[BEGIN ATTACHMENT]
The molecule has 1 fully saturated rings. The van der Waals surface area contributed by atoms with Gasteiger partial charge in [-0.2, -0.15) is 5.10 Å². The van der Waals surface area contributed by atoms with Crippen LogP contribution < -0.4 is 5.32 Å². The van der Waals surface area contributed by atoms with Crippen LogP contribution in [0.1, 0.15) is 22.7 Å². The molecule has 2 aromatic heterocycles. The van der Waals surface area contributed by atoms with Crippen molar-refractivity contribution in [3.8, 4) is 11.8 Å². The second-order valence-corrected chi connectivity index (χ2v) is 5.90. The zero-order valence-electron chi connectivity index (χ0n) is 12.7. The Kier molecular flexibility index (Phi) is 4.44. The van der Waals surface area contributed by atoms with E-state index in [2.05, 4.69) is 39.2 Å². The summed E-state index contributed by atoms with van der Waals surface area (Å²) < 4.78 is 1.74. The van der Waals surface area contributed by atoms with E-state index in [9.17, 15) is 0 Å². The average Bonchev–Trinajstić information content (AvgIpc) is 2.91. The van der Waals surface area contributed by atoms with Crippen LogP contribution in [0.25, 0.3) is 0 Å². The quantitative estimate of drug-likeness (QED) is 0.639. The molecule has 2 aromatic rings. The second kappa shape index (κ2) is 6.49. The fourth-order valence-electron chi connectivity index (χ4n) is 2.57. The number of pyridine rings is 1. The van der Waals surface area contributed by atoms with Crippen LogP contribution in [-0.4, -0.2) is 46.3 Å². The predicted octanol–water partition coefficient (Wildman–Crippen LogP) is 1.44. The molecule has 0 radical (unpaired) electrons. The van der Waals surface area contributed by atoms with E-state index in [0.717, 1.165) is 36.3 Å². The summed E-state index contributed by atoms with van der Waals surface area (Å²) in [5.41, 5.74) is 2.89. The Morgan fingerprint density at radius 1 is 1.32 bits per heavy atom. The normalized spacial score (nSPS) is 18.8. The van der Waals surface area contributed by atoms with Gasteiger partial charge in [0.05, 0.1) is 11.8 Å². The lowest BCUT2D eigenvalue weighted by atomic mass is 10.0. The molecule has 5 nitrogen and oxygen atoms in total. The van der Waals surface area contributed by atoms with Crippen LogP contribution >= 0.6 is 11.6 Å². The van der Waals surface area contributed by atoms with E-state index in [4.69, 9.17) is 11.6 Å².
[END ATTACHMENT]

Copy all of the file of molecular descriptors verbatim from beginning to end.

The molecule has 1 fully saturated rings. The van der Waals surface area contributed by atoms with Gasteiger partial charge in [-0.2, -0.15) is 5.10 Å². The van der Waals surface area contributed by atoms with Crippen LogP contribution < -0.4 is 5.32 Å². The van der Waals surface area contributed by atoms with Crippen LogP contribution in [0.1, 0.15) is 22.7 Å². The molecule has 2 aromatic heterocycles. The van der Waals surface area contributed by atoms with Crippen molar-refractivity contribution in [3.8, 4) is 11.8 Å². The second-order valence-corrected chi connectivity index (χ2v) is 5.90. The zero-order valence-electron chi connectivity index (χ0n) is 12.7. The Kier molecular flexibility index (Phi) is 4.44. The van der Waals surface area contributed by atoms with E-state index in [2.05, 4.69) is 39.2 Å². The summed E-state index contributed by atoms with van der Waals surface area (Å²) < 4.78 is 1.74. The van der Waals surface area contributed by atoms with E-state index in [9.17, 15) is 0 Å². The average Bonchev–Trinajstić information content (AvgIpc) is 2.91. The van der Waals surface area contributed by atoms with Crippen LogP contribution in [0.25, 0.3) is 0 Å². The quantitative estimate of drug-likeness (QED) is 0.639. The molecule has 2 aromatic rings. The second kappa shape index (κ2) is 6.49. The fourth-order valence-electron chi connectivity index (χ4n) is 2.57. The number of pyridine rings is 1. The van der Waals surface area contributed by atoms with Crippen LogP contribution in [-0.4, -0.2) is 46.3 Å². The predicted octanol–water partition coefficient (Wildman–Crippen LogP) is 1.44. The molecule has 0 radical (unpaired) electrons. The van der Waals surface area contributed by atoms with E-state index in [0.717, 1.165) is 36.3 Å². The summed E-state index contributed by atoms with van der Waals surface area (Å²) in [5.41, 5.74) is 2.89. The Morgan fingerprint density at radius 1 is 1.32 bits per heavy atom. The normalized spacial score (nSPS) is 18.8. The van der Waals surface area contributed by atoms with Gasteiger partial charge in [0.05, 0.1) is 11.8 Å². The lowest BCUT2D eigenvalue weighted by atomic mass is 10.0. The molecule has 5 nitrogen and oxygen atoms in total. The van der Waals surface area contributed by atoms with Crippen LogP contribution >= 0.6 is 11.6 Å². The van der Waals surface area contributed by atoms with E-state index in [4.69, 9.17) is 11.6 Å².